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Renoir All Over Again | The Nation

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Renoir All Over Again

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And does Maréchal, too, yield to the modern world? That's the meaning of act three. He and Rosenthal escape from feudalism into a pastoral setting, which in turn must be escaped. It's lovely--but for them, it's a fantasy. They have to go back toward the world of barracks and barbed wire, as surely as Elsa, her heart broken, must calmly clear the table and set out food for her little daughter.

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Stuart Klawans
The Nation's film critic Stuart Klawans is author of the books Film Follies: The Cinema Out of Order (a finalist for...

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An "antiwar film" would try to remain within the pastoral. Or, more sardonically, it might go full circle, returning Maréchal to his original setting. Instead, Grand Illusion leaves Maréchal in a field of snow, where he's seen in long-shot with a friend he'd never dreamed of having. Each finely balanced element of the film has shifted, subtly but decisively, yielding an ending that's wide open.

Needless to say, I understood none of this the first eight or ten times I saw Grand Illusion. The film was too full of incident and detail, and the performances were too enthralling. (No matter which tricks I could isolate--Fresnay's reluctance, as de Boeldieu, to look directly at any subordinate, or von Stroheim's catalogue of physical rigidities as von Rauffenstein, or Dalio's almost dancelike miming of Rosenthal's sensitivity--Grand Illusion taught me that great acting is a mystery. All I could say was that somehow, the leads all gave the finest performances of their screen careers--with the possible exception of Dalio, who was as good in The Rules of the Game.) But there was another reason for my getting lost in the picture. The various prints I watched gave no sense of immediacy. They belonged, too visibly, to a past era.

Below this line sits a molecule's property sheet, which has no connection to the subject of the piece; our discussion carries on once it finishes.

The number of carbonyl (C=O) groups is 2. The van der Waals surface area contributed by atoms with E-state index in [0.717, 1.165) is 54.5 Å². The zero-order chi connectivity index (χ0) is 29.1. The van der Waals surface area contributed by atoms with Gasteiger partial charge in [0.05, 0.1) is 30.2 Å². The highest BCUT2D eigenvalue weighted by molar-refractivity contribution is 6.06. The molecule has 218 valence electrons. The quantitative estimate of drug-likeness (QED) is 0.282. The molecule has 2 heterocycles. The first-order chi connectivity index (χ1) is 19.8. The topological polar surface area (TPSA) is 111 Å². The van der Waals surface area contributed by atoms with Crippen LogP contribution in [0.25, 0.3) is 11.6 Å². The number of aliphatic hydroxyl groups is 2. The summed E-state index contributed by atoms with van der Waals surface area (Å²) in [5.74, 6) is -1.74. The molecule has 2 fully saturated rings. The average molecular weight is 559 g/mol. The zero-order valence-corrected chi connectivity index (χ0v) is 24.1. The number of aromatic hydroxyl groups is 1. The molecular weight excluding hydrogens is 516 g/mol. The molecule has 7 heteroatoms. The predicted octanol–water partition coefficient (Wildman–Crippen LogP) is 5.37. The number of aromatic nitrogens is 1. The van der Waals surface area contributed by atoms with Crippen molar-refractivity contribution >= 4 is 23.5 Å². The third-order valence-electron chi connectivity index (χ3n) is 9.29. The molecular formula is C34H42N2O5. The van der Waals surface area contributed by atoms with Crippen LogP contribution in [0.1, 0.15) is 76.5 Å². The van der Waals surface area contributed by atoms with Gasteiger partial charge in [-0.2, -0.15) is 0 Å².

The current print makes Grand Illusion look like a new film. (I mean physically, of course, not artistically.) It overcomes one's sense of distance from the screen, so that the mind and the pulse can both quicken. This miracle comes complete with its own war story; and so I will tell it now.

As is well-known, Goebbels declared Grand Illusion to be "Cinematic Public Enemy Number One," and the Nazis confiscated prints of the film wherever they could be seized. It is less well-known that a Nazi officer in occupied Paris--Dr. Frank Hensel, a co-founder of the International Federation of Film Archives--safeguarded many films by shipping them back to the Reichsfilmarchiv. For years, it's been assumed that the original camera negative of Grand Illusion was destroyed in 1942 by an Allied air raid on Paris; but in fact, thanks to Hensel, the primary materials of Cinematic Public Enemy Number One were by then in a vault in Berlin.

That vault happened to be in the sector that became the Russian Zone. In 1945, the camera negative of Grand Illusion rode to Moscow on a Red Army truck, along with a multitude of other films, to build the Gosfilmofond. But the Soviet archivists apparently did not realize what they were holding--and neither did the French archivists at the Cinémathèque de Toulouse, who received the camera negative in the mid-sixties as part of an exchange program. Grand Illusion was not considered to be a lost or mutilated film; and so nobody took a close look at the cans until the early nineties, when they were shipped from Toulouse to the main French archive at Bois d'Arcy for cataloguing and preservation.

The result is now available to you. I can say nothing more than, "See it."

And again. And again.

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